Isaias W. Hellman: Pioneer Banking Leader of the Wild West, Los Angeles Years

Isaias Wolf Hellman

Isaias Hellman in his 40's FD#26576

Isaias Hellman in his 40’s, FD#26576

Values Codes I – H – E – L – P

 

Isaias W. Hellman was born in Reckendorf, Bavaria, in 1842.

He and his younger brother, Herman, left Europe for New York City by steamer. From there, they took another steamer to the Isthmus of Panama.

They crossed Isthmus by foot, donkey, and flat boat to the Pacific, where they waited for another steamer to take them up to San Francisco.

Finally, one last steamer took them south to Los Angeles in 1859.

Isaias Hellman became a United States citizen in 1867.

 

Los Angeles

Isaias first worked in his cousin’s store, and in 1865  opened his own dry goods store.

Like Solomon Lazard before him, Isaias Hellman had the problem of customers trusting him so much that they would leave their excess gold and silver with him for safekeeping.

He eventually had a large safe shipped from the East to hold all this precious metal.

He finally set off a part of his store as an unofficial bank, complete with printed deposit slips, etc., becoming a Los Angeles “unofficial banker.”

In 1868, Hellman was part of Los Angeles’ first official bank, Hellman, Temple and Co.

Farmers & Merchants Bank was at this location from 1883 to 1905

Dissatisfied with his partner’s liberal handling and lending of money, Hellman dropped out and formed his own bank, the Farmers and Merchants Bankwhich became Los Angeles’ first successful bank.

Isaias W. Hellman was a more conservative banker, keeping a strong reserve and lending money only to people whom he thought knew their business and had the skills to succeed.

Hellman lent the money that allowed Harrison G. Otis to purchase the Los Angeles Times and Edward Doheny to drill successfully for oil around Southern and Central California.

Hellman also financed Henry Huntington, which led to many of Los Angeles’ inner-city rail and trolley lines.

He partnered with Huntington on the Pacific Electric Railway and the Los Angeles Railway during the turn of last century.

Farmers & Merchants Bank, built in 1904, Los Angeles

Isaias Hellman’s influence helped bring the Southern Pacific Railroad to Los Angeles in 1876, putting Los Angeles into the mainstream of California commerce, and initiating the rapid expansion of Los Angeles from a small city to the major metropolis it is today.

Deposit slip from Farmer & Merchants Bank, Los Angeles, 1871

Isaias Hellman was also a major landowner in Southern California. His holdings included numerous city lots and vast swaths of former rancho land.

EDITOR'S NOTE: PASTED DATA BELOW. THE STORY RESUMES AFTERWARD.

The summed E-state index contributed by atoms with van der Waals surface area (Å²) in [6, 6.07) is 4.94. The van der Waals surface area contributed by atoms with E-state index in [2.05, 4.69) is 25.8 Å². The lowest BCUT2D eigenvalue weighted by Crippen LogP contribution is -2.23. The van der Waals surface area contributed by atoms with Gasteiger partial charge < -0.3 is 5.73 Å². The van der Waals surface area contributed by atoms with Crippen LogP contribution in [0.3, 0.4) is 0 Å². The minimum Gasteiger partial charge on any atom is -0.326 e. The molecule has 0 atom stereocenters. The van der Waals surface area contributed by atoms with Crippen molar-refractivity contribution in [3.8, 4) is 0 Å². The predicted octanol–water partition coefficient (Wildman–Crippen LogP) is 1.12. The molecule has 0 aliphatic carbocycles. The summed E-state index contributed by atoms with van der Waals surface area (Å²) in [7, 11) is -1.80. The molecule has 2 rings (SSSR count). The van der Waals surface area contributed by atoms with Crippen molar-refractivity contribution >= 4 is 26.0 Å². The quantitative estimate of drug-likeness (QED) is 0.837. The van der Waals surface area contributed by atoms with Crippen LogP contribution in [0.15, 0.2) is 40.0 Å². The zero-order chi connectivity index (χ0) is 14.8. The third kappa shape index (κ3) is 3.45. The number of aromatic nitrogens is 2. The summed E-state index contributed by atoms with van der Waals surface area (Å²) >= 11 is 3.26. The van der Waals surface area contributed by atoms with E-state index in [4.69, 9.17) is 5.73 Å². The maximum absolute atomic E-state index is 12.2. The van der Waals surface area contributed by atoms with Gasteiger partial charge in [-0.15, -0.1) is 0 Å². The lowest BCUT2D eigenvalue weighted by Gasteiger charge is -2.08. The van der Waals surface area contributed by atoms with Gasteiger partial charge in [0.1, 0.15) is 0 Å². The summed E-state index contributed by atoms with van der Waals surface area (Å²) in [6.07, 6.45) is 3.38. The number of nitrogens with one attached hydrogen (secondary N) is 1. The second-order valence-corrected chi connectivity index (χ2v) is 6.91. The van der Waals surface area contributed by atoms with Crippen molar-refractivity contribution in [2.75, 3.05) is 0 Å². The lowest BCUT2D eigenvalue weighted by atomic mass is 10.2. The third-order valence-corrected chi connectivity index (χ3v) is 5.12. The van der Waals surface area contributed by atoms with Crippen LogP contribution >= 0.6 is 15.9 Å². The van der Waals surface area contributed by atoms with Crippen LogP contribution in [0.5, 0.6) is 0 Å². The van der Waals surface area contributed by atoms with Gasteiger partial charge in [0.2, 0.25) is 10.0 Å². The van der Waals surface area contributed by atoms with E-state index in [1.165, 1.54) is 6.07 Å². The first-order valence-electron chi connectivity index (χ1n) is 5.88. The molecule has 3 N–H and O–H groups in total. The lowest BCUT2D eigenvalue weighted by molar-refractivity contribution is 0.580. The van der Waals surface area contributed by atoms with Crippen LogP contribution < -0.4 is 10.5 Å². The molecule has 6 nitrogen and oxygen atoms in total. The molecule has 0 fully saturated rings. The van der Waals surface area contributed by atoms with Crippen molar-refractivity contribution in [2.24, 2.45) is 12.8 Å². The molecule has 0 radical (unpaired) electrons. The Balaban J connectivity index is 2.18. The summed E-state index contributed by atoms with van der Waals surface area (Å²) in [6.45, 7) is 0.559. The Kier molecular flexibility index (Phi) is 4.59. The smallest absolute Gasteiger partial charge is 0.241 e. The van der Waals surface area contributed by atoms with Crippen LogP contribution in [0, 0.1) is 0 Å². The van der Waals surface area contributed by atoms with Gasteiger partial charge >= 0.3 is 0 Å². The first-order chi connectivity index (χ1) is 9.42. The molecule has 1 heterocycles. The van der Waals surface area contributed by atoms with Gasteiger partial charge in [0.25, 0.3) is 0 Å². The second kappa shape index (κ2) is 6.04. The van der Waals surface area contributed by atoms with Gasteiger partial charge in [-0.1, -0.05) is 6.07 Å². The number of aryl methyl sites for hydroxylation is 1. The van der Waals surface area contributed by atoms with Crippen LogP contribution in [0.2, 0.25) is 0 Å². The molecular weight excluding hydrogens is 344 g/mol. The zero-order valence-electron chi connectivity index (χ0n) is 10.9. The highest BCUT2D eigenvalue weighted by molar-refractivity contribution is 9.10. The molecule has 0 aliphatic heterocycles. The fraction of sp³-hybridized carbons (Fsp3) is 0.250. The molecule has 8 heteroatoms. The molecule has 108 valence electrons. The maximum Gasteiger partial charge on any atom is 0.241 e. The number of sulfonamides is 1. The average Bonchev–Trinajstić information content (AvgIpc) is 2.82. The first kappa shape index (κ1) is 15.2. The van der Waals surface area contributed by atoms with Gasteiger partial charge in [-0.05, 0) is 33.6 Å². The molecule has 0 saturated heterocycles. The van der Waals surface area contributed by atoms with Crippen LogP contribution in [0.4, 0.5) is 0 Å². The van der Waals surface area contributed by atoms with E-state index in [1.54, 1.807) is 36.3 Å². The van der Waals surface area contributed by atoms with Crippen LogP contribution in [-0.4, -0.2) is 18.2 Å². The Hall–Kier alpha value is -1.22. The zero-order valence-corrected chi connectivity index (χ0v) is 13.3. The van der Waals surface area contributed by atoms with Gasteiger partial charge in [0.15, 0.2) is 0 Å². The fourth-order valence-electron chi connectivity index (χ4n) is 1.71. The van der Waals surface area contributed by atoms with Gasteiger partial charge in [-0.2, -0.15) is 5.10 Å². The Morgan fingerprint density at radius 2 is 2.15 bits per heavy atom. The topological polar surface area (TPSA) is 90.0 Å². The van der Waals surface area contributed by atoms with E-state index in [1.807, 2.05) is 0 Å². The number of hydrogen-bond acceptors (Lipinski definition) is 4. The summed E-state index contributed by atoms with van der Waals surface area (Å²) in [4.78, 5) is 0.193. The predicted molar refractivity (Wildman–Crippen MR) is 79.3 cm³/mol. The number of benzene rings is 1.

In 1871, Hellman and a syndicate bought Rancho Cucamonga and later Rancho Los Alamitos – both in their entirety.

Along with William Workman, Hellman owned much of Boyle Heights and the Repetto Ranch with Harris Newmark (today’s Montebello).

In 1879, Isaias Hellman, along with other civic minded citizens, gave the land for the founding of the University of Southern California.

 

Civic & Community Involvement

Hellman was President of Congregation B’nai B’rith (Wilshire Boulevard Temple) in 1872, when the congregation built the city’s first synagogue on Fort Street.

Hellman brought Rabbi Schreiber to Los Angeles from Denver to be the second rabbi of Congregation B’nai B’rith in 1885.

In 1881, Isaias Hellman was appointed Regent of the University of California, a position he held until 1918.

Residence of Isaias W. Hellman, Main & 4th Sts., Los Angeles, 1880's Litho

Residence of Isaias W. Hellman, Main & 4th Streets, Los Angeles, 1880’s lithograph.

Family

Mrs. Isaias W. Hellman, Los Angeles

Isaias W. Hellman married Esther Newgass of New York on April 14, 1870.

This brought Isaias into the Lehman family of New York bankers.

The couple had three children: Isaias William Hellman, Jr., Clara, and Florence.

In 1890, Hellman moved to San Francisco to take over the California/Nevada Bank.

Click here for Part #2 of the story: Isaias Hellman in San Francisco

Sources

  • Norton B. Stern, “Herman W. Hellman,” Western States Jewish History 41/3.
  • Norton B. Stern, “Isaiah M. Hellman Family,” Western States Jewish History 41/3.
  • William M. Kramer, “Early Hellman Family Pioneer, 1831-1890,” Western States Jewish History 42/2&3.
  • “Mansion of I. W. Hellman of Los Angeles: An Architectural Story,” Western States Jewish Historical Quarterly 11/4.
  • Joseph D./ Lynch, “Isaias W. Hellman: Banker of the Southland in 1885,” Western States Jewish Historical Quarterly 9/3; Western States Jewish History 38/3&4.
  • Norton B. Stern, “Isaiah M. and Samuel and Families,” Western States Jewish History 41/3.
  • “Diary of Isaias W. Hellman, 1911, Part 1,” Western States Jewish History 22/1.
  • “Diary of Isaias W. Hellman, 1911, Part 2,” Western States Jewish History 22/2.
  • “Diary of Isaias W. Hellman, 1915; Part 1,” Western States Jewish History 23/1.
  • “Diary of Isaias W. Hellman, 1915, Part 2,” Western States Jewish History 23/2.
  • “Isaias W. Hellman: Picture Story #9,” Western States Jewish Historical Quarterly 5/3.
  • Norton B. Stern, “Isaias W. Hellman: Pioneer Merchant and Banker of California, 1842-1920,” Western States Jewish History 38/3&4.
  • Norton B. Stern, “Toward a Biography of Isaias W. Hellman: Pioneer Builder of California,” Western States Historical Quarterly 2/1.
  • Norton B. Stern, “Isaias Wolf Hellman,” Western States Jewish History 41/1.
  •  Frances Dinkelspiel,Towers of Gold: How One Jewish Immigrant Named Isaias Hellman Created California (New York: St. Martins Press, 2008).